One of the best aspects of the effort was the nearly two years I spent looking for photographs and memorabilia to illuminate the manuscript. I searched through thousands of slides in the basement of a photo agency in London, housed in the same building that was a workhouse, which inspired Charles Dickens’ portrayal of David Copperfield. I trolled websites figuring out how to find photographers from the day, Neal Preston, Richard E. Aaron, Neil Zlowzower, Lisa Tanner, some purely by accident, some who had photos already placed inside album sleeves and music magazines, others carried by agencies like Getty and Rex Features.

Neal Preston

I will never forget the 2 hours Neal Preston spent with me on the phone talking about his experiences in the day following Led Zeppelin, The Who, and so many classic bands around the country as part of their posse and at times with best friend Cameron Crowe. He had never met me, but nonetheless was generous and enthusiastic on the phone. Also, I was lucky to find and connect with Italian photojournalist Armando Gallo, someone whose work I revere back to the days when his shots

Armando Gallo

were the only way to see what Peter Gabriel-era Genesis was all about. I never expected the chance to visit both of these artists at their home studios, working together to pick out slides for this book, so many of which are theirs. 

Working with the fine purveyors of rare rock photography at the San Francisco Art Exchange, I was able to connect with many photographers, and one of their special clients Roger Dean, the artist who painted so many Yes album covers among many other achievements. Through this connection, it came to pass that Roger invited my wife and I over to his studios in Essex England while we were in London on vacation. Visiting this studio and meeting Roger and his brother Martyn (who worked with me to select his shots of Yes on tour in 1976) is now a cherished memory.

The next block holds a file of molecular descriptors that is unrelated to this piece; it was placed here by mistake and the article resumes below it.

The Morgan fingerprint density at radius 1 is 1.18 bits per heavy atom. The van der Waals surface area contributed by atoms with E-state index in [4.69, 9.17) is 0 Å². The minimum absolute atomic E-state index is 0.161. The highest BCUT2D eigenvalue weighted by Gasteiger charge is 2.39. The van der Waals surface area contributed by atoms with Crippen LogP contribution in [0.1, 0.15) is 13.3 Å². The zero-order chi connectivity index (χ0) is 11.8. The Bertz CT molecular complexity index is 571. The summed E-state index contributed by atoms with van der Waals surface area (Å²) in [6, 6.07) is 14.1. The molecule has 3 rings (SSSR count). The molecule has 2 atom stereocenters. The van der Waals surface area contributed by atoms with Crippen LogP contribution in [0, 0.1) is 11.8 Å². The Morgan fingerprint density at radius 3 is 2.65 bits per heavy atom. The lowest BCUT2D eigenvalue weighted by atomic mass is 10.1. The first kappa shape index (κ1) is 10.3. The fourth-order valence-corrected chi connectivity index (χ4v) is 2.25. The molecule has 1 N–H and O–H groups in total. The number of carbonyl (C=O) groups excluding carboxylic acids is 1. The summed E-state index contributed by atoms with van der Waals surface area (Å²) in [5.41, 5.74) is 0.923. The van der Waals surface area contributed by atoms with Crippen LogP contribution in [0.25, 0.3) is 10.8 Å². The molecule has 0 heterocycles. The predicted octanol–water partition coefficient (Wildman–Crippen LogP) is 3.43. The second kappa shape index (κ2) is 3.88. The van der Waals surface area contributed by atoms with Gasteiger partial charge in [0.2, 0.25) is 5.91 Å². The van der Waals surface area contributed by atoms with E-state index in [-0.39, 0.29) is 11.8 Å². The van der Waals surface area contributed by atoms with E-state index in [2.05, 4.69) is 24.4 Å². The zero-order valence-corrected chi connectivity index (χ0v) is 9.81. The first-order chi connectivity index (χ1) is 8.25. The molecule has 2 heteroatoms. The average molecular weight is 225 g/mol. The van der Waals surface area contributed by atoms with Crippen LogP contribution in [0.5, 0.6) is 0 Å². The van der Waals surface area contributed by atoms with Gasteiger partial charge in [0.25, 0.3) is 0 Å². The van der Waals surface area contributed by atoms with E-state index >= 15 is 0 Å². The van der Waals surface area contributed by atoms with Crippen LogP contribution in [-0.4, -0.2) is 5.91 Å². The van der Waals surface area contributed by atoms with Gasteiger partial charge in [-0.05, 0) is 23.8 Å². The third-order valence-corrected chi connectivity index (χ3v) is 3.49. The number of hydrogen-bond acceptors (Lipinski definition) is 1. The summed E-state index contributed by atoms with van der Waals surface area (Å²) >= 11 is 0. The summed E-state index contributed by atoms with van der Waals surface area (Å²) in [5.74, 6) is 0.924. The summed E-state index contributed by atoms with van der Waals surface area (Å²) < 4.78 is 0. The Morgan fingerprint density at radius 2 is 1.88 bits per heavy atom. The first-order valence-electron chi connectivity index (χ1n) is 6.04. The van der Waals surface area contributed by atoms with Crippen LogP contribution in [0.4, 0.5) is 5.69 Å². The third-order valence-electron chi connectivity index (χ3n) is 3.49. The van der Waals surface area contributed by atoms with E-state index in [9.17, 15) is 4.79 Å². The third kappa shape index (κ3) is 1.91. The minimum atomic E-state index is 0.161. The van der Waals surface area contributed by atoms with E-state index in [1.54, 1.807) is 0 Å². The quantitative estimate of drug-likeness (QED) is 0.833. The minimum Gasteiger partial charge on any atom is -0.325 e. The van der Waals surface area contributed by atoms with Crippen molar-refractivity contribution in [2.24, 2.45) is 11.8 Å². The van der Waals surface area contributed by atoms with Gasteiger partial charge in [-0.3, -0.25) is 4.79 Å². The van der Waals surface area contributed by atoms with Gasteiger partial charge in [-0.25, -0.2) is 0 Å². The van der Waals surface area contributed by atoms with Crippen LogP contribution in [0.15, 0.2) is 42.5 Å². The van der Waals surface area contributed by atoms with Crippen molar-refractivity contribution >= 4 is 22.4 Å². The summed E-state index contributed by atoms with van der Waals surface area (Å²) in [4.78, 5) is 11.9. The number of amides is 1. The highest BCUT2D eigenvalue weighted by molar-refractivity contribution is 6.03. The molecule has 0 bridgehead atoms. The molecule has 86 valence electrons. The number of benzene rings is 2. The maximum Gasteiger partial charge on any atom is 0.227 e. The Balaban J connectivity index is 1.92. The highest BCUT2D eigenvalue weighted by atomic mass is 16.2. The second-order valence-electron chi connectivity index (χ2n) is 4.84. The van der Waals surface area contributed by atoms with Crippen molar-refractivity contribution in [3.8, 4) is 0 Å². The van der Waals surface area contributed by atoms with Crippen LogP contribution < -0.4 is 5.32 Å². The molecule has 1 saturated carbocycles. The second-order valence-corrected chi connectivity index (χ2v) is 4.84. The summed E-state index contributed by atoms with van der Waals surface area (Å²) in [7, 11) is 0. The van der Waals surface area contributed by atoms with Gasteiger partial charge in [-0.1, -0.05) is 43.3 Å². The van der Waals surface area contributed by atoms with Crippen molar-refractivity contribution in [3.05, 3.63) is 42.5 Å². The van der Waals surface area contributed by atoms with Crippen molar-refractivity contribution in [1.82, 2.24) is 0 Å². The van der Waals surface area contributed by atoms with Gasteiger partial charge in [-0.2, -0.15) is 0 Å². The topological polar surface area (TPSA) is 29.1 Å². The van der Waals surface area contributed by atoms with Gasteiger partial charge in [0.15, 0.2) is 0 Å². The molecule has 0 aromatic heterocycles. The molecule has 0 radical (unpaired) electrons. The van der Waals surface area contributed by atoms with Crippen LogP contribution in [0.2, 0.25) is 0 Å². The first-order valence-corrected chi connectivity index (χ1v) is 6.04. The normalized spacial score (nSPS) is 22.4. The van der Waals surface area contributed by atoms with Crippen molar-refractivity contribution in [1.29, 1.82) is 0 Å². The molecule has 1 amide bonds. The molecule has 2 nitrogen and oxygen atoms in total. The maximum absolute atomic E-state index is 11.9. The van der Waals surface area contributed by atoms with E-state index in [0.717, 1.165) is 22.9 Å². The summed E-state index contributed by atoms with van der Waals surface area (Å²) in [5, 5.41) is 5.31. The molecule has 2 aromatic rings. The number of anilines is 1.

Doug at Roger Dean's Studio
Doug with Roger Dean

To top that off, I was able to work directly with musical heroes of mine from Ambrosia and Happy The Man to unearth ’70s photographs from their private collections. This we did, and I was also able to interview band members and document their fantastic stories. For Ambrosia, we focused on their classic Somewhere I Never Travelled, https://diegospadeproductions.com/2016/01/28/ambrosias-early-travels/


and for Happy the Man, their famous Arista releases, the self titled debut, and the followup Crafty Hands https://diegospadeproductions.com/2016/04/02/happy-the-man/